Coordination Office for Non-technical Courses
One-track specialists and ivory towers in university education are a thing of the past.
In its guidelines for universities, the German Conference of Ministers of Education emphasises the importance of the societal relevance of studies and teaching. It has therefore reacted to changed social demands on work and knowledge production. This means that
- university education and the labour market are understood to be interrelated processes. What this specific connection looks like is determined when new courses are planned, for example.
- graduates are understood to be part of society. Nobody is solely a one-track specialist later in life. After graduating, students assume civic, political and cultural roles. Universities must strengthen students for these roles – through personal development.The aim of personal development is specified by the German Conference of Ministers of Education:
The Coordination Office for Non-technical Courses supports the responsible academic committee for Non-technical Courses in implementing this qualification aim by providing suitable courses. As the link between academia and administration, studying and teaching, teaching staff and students, it also develops constructive solutions where processes are not running smoothly, or teaching and teaching processes can be improved through services for teaching staff.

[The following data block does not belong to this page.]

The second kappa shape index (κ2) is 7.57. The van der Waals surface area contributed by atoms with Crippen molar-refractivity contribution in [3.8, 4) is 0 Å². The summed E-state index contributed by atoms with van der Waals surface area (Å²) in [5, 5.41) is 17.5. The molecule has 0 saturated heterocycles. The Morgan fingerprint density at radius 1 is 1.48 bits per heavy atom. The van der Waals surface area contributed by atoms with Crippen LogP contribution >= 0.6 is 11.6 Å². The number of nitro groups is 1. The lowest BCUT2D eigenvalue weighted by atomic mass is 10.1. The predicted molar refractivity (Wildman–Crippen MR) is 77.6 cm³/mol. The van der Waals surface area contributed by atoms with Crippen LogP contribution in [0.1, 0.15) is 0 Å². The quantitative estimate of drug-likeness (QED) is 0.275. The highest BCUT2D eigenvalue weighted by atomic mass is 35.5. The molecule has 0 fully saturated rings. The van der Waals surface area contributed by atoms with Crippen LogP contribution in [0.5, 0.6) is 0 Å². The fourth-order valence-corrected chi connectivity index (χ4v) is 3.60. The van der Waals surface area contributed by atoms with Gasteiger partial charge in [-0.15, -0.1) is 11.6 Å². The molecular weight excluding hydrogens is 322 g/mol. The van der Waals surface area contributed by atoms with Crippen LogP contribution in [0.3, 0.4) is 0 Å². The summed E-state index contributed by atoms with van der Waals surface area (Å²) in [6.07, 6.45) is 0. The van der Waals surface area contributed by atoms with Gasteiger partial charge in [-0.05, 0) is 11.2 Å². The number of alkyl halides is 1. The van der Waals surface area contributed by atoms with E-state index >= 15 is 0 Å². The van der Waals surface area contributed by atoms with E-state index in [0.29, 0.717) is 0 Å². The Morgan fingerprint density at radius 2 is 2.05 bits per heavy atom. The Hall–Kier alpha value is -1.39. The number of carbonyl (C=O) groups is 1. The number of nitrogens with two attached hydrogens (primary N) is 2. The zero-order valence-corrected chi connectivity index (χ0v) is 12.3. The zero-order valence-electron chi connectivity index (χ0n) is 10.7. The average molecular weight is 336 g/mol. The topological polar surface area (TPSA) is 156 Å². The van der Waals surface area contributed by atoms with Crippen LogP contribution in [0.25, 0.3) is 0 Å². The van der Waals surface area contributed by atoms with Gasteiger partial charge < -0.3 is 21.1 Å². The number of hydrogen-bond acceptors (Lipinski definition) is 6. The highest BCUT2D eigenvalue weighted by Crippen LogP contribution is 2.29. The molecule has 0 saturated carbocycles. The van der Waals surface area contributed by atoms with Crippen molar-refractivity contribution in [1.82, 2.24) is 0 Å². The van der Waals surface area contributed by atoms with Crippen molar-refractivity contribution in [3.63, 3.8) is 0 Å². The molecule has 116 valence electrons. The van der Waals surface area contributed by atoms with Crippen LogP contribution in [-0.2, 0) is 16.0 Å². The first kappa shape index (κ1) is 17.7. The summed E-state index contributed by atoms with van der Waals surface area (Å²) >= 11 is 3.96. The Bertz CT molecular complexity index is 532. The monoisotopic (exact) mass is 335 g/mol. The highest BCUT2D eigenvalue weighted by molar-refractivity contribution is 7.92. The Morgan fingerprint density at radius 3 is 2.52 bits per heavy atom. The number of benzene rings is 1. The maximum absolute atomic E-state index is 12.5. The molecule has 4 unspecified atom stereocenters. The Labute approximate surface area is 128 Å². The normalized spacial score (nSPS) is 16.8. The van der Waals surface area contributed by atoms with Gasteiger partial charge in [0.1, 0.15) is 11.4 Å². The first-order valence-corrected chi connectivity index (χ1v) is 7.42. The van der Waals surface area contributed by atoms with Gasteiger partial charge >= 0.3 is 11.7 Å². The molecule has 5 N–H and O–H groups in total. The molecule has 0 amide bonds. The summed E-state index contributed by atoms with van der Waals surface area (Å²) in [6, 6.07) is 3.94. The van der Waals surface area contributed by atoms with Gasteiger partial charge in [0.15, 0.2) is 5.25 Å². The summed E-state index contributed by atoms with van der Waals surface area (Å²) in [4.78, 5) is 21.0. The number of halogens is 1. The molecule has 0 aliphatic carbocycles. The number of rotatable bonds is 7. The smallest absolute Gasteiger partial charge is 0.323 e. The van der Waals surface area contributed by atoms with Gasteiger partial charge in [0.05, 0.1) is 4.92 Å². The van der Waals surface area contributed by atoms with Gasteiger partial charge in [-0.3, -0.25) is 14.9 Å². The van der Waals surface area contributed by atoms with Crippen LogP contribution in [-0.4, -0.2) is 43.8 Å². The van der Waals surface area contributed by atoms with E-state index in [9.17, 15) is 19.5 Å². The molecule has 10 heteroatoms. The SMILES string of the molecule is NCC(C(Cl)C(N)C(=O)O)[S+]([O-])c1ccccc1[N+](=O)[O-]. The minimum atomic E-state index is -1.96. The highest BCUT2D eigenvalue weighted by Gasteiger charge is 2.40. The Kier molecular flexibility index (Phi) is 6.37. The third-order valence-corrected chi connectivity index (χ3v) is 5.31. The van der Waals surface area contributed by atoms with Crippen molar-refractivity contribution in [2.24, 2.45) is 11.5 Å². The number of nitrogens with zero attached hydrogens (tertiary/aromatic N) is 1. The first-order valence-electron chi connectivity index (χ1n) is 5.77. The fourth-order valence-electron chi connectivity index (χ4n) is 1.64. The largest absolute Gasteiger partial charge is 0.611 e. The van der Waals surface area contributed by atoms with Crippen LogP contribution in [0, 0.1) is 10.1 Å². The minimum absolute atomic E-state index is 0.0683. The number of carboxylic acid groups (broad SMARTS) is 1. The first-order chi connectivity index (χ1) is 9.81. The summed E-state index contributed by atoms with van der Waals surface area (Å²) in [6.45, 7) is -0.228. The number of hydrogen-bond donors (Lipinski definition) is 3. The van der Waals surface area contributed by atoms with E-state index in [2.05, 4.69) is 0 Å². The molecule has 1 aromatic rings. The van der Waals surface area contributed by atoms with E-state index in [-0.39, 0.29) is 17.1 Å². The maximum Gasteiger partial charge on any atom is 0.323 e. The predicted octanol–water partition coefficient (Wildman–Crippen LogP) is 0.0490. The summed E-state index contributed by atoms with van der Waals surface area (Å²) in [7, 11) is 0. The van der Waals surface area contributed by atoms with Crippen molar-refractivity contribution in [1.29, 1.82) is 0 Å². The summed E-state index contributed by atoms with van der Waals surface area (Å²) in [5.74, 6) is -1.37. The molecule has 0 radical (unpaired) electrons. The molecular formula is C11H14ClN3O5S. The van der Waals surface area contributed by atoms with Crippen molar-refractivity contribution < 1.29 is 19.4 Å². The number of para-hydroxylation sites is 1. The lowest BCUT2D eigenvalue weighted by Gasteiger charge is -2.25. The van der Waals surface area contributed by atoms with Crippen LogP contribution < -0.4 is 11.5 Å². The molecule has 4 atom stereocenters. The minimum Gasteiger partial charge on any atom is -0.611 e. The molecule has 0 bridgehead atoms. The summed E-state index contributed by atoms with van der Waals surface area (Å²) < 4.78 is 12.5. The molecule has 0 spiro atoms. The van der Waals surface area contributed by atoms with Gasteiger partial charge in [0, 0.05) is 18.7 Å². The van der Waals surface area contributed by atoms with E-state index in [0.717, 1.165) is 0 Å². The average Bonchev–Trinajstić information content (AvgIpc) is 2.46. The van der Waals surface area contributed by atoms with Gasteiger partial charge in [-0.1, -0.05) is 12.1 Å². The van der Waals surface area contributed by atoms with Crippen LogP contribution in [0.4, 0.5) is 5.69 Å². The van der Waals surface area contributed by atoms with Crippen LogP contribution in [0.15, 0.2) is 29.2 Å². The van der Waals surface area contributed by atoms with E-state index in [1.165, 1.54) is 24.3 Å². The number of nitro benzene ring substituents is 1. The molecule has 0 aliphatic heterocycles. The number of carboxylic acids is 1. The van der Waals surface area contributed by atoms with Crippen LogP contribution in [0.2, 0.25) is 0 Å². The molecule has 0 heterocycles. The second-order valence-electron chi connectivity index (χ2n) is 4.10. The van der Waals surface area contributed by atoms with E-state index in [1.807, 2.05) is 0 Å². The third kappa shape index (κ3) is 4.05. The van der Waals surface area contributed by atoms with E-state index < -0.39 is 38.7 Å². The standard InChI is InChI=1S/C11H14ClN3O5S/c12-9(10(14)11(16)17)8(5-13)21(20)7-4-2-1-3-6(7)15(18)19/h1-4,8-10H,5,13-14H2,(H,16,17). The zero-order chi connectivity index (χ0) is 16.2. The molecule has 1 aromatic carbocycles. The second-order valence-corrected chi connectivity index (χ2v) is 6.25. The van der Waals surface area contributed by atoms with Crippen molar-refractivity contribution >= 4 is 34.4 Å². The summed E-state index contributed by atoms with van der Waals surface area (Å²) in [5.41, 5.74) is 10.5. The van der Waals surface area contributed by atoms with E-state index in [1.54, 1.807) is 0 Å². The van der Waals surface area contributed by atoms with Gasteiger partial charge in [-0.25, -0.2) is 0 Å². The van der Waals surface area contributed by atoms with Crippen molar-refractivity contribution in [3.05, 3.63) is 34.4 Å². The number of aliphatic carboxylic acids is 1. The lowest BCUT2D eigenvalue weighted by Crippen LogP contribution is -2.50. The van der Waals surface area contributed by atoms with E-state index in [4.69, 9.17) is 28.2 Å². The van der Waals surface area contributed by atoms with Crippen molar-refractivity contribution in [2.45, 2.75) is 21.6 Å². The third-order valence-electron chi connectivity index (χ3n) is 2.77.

“Following graduation, students should be able to substantially shape social processes critically, in a reflective manner, with a sense of responsibility and in the spirit of democracy.” (Paragraph 11.1)
As the S8 office, it is part of the Academic and Student Services (SLS).
Its work is divided into five main areas:
- Ensuring quantitatively sufficient and qualitatively high-class teaching.
- A central service for teaching staff and external lecturers in particular.
- Ensuring access to the courses for students.
- Harmonising structures and processes of an interdisciplinary teaching area with those of degree courses.
- Specific tasks such as university partnerships and a teaching programme that supports thesocial engagement of refugee students.